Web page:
Sunday market: A traveling market moves around the villages day-to-day, bringing fresh produce, meats, taco-stand style restaurants, and a variety of goods to the area. The Loreto market day is Sunday, so most Sundays we drive or boat into town for a shopping day. There are usually four or five stands selling fresh vegetables and fruits, and the price is significantly lower than in the tiendas (stores) for most items. We can have an almost-free lunch of birria or barbacoa or ribs that is quite yummy, and a cold, cold drink of jamaica or one of the other “aguas” (juices). It makes for a relaxing, fun day, sometimes including a few stops at the tiendas as well. 



                    Open air stands sell very good produce and other goodies                                   YUM! Doesn’t this just make ya wanna bite into a chicharrone??


Morning net:  Most mornings on the boat, we listen to the morning, or local, “net” on the VHF radio. Locations where cruisers gather, such as La Paz, Mazatlan, etc. conduct these nets in order to share information and assistance.  Boaters “check in” (sort of a roll call), introduce themselves if they have just arrived or say “adios” if they are leaving the area, offer to carry mail north or let people know if they have brought mail down, ask for assistance with anything from where to find a widget to how to build the widget, announcements of activities and sharing of other types of information, and the whole thing usually ends up with a joke or two.


And the classic: “Whatdya do out there all day long?”  That question is asked of people who choose to cruise in Mexico quite often. Well, what we don’t do is get in the car and drive 3 blocks to get anything, we don’t garden, we truly don’t drink margaritas and eat chips and salsa very often at all, we don’t drive to work in the morning, and here in Pto. Escondido, we don’t have newspapers, TV, or a mall…..and lots of other things that most other folks would find to be normal. When we need to buy groceries, it often takes up the largest part of the day, because we have to drive the half hour to Loreto, and then visit some 4 or 5 or 6 tiendas to find what we want, then drive back to the boat, and then carry the bags to the dinghy, dinghy out to the boat, put the bags on the boat and carry them into the galley.

Boat projects take up a goodly amount of time on just about any cruising boat. At least on TCM, just about every day includes doing some sort of work ~ Martin is installing or fixing or building something, Robin is sanding or painting or cleaning something. At the time of this writing, we have just finished putting new fiberglass on the top deck, and all the decks now need new non-skid paint.


                                    Just another day on TCM 


When we get out to the islands, we do of course do more of the things we enjoy doing in and around the water, like snorkeling, fishing, diving, visiting friends on their boats. But, we often still do boat projects while “out there”. Every night we get into bed and wonder “where did that day go?” We always seem busy. To take a siesta, or to read a book during the afternoon, seems almost sinful.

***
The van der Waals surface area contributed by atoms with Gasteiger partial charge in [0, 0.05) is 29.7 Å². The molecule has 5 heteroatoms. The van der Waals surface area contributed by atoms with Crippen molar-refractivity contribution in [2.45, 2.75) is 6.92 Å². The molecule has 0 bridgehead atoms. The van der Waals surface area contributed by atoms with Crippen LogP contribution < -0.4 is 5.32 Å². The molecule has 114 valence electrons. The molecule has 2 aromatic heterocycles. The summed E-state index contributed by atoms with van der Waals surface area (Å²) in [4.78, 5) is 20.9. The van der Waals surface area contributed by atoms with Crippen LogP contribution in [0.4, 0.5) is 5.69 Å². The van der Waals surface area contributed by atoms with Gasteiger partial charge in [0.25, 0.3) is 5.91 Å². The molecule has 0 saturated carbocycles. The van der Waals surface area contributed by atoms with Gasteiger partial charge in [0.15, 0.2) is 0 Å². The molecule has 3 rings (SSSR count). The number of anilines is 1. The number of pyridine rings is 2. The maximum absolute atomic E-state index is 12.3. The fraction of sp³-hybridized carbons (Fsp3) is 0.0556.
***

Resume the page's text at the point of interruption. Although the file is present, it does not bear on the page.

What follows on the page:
Puerto Escondido:  If you have read our other stories, you have seen photos of the area where we live, Puerto Escondido. The name of this small port means “hidden port”. That is because when on the water, heading north or south, it is all but impossible to see the circle of water surrounded by mountains and smaller hills. For many years, in fact until just the last few years, boats were able to anchor in the harbor for free. It is almost all about 40 feet deep, with sticky, dark volcanic mud for a floor; great holding for boats.


             Puerto Escondido with the Sierra Gigantes in the background


Until just a few years ago, there were NO buildings, NO business’ here. Fonatur, an agency of the Mexican government, has built a one-dock marina and a few buildings, which include an office plus storefronts. We now have one very nice restaurant, Porto Bello, one mini-mart, a diver, a charter company, and a small fishing tackle store, plus the yacht club (Hidden Port YC) on the premises. There is also a small pool, on the second story of the building for those of us who pay Fonatur to keep our boats inside the harbor. There are, at this time, two smaller areas outside of the harbor where boats anchor ~ they are operated by another agency, API. About 2/3 of a mile down the one road that leads out of the harbor, there is a small hotel (Hotel Tripui) which has a restaurant and a pool, a very small RV park, and one tienda. There is also a group of “palapa”-style homes at Tripui, almost all of which are owned by US or Canadian residents who stay here during the winter months.


Fonatur buildings at PE  The only buildings around, at least for now.


Other than that…….there are no houses, no other stores, no cell phone access (altho’ that may be changing some time in the sort-of-near-future). Quiet. Very quiet. This IS prime, beautiful country, and there are developers who would love to build all sorts of condos and homes in the area……but, so far, it has not happened. So far. The one road out of the harbor leads to the two-lane “highway”, Mx Rte 1, which is the only main road from one end of the Baja peninsula to the other end. It is not known for its kindness’ ~ it is narrow and windy with sheer drop-offs in many places, altho’ it is better maintained and wider in some parts than in earlier years. One NEVER drives at night, due to cows, horses, and drunk drivers on the road.


We have left Pto. Escondido and the Baja three times, forever. Three times we have said “adios!!” to all our friends here and we have intended to take The Cat’s Meow to the Panama Canal, into the Caribbean, up the east coast of the USofA…… but ya know what?? Each time we have turned around and returned to THIS part of the world, just because we like it so much!! We finally figured out that we live here.





So, there ya have it - - some tidbits of information about life south of the border on a boat. It ain’t for everybody, but so far, both of us are enjoying this “vida loca”. Do join us again to find out how and what we are doin’, ‘cause ya never know…Cruising ~ The Cat’s Meow Style…….